not homologous across phyla, but that their synaptic organisation may have transitioned
multiple times (Moroz and Kohn, 2015).

There have been multiple studies considering the similarities of the brain and
nervous system between vertebrates and arthropods that are argued to be
homologous. This was further investigated by Wolff and Strausfeld who
identified many similar genetic, molecular and structural characteristics shared
between arthropod bodies and vertebrates hippocampus. Such similarities found
included a neuronal pattern that outlines the structure of the forebrain, as
well as similar common ancestry relationships regarding the olfactory system.
Additionally, within mice and flies, proteins have been found that play a key
role in memory as they define the distinct brains of some acoela (class of
simple, bilaterian invertebrates) which brings to question whether these
systems originated in early bilaterian evolution (Wolff
and Strausfeld, 2015).
To gain more knowledge on the diversity of nervous system evolution, less
familiar taxa must be studied. Studies of the penis worms lava nervous system
by Hejnol at al, resulted in identifying how ventral nerves with a causal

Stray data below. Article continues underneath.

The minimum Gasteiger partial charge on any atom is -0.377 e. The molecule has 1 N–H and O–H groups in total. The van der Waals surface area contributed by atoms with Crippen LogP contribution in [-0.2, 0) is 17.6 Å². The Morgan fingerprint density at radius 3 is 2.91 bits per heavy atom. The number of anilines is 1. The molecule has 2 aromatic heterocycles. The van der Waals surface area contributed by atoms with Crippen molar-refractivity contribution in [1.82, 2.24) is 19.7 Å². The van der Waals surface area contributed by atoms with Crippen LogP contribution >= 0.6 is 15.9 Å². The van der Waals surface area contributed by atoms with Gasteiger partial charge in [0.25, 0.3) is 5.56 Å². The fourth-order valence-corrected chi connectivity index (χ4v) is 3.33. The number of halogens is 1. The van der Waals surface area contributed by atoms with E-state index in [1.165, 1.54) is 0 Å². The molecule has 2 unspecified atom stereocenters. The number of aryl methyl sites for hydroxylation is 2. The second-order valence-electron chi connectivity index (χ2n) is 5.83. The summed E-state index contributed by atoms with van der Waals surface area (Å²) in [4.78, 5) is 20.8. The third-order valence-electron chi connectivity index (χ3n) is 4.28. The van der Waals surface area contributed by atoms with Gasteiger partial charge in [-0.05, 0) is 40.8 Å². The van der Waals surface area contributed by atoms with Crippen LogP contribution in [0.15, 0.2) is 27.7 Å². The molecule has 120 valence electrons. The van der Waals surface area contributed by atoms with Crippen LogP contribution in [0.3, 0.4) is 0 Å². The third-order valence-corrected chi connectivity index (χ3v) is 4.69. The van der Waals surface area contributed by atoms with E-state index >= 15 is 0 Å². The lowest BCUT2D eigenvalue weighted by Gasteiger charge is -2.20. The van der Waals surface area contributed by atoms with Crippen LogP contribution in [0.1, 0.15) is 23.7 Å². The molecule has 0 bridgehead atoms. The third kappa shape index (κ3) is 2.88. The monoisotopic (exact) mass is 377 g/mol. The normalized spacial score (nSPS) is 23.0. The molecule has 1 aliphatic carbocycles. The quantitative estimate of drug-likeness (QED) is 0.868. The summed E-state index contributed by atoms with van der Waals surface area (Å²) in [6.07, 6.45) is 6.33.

ganglion were created via condensation of neurones made by proteins and
neuropeptides used in early developmental stages (Martín-Durán
et al., 2015).
It was shown by Paul Katz that evolutionary alterations of homologous circuits
can cause divergent evolution of behaviours, or a common leitmotif. It was also
shown that while large changes of ancestral circuits can result in
corresponding changes in behaviours, there have been cases where divergence of circuits
have occurred lacking any observable changes in behaviour. Katz work suggested
that rhythmic behaviours have evolved convergently, however neural circuits are
different, therefore behavioural evolution cannot be assumed (Katz, 2015).

 

 

Conclusion

Early studies
of the development of the electrical and synaptic complexity of the nervous
system provides clear evidence for the modern nervous system having been
convergently derived.  Studies by Randel
and Jékely further support the theory of
convergent evolution as they provide evidence of independent of selective
pressure involved in the development image-forming eyes from non-visual sensory
eyes (Randel and Jékely, 2015). However,
there are still uncertainties as many aspects of the nervous system is complex
thus hard to determine where/when many structures appeared or developed and
how. Additionally, there is lacking information from non-nervous system bearing
organisms and ctenophores to make an accurate assumption (Pennell et al., 2014). With further research
into ctenophores and more uncommon organisms it will become easier to
deconstruct phenotypes and the variety of the nervous system can be fully valued
and understood.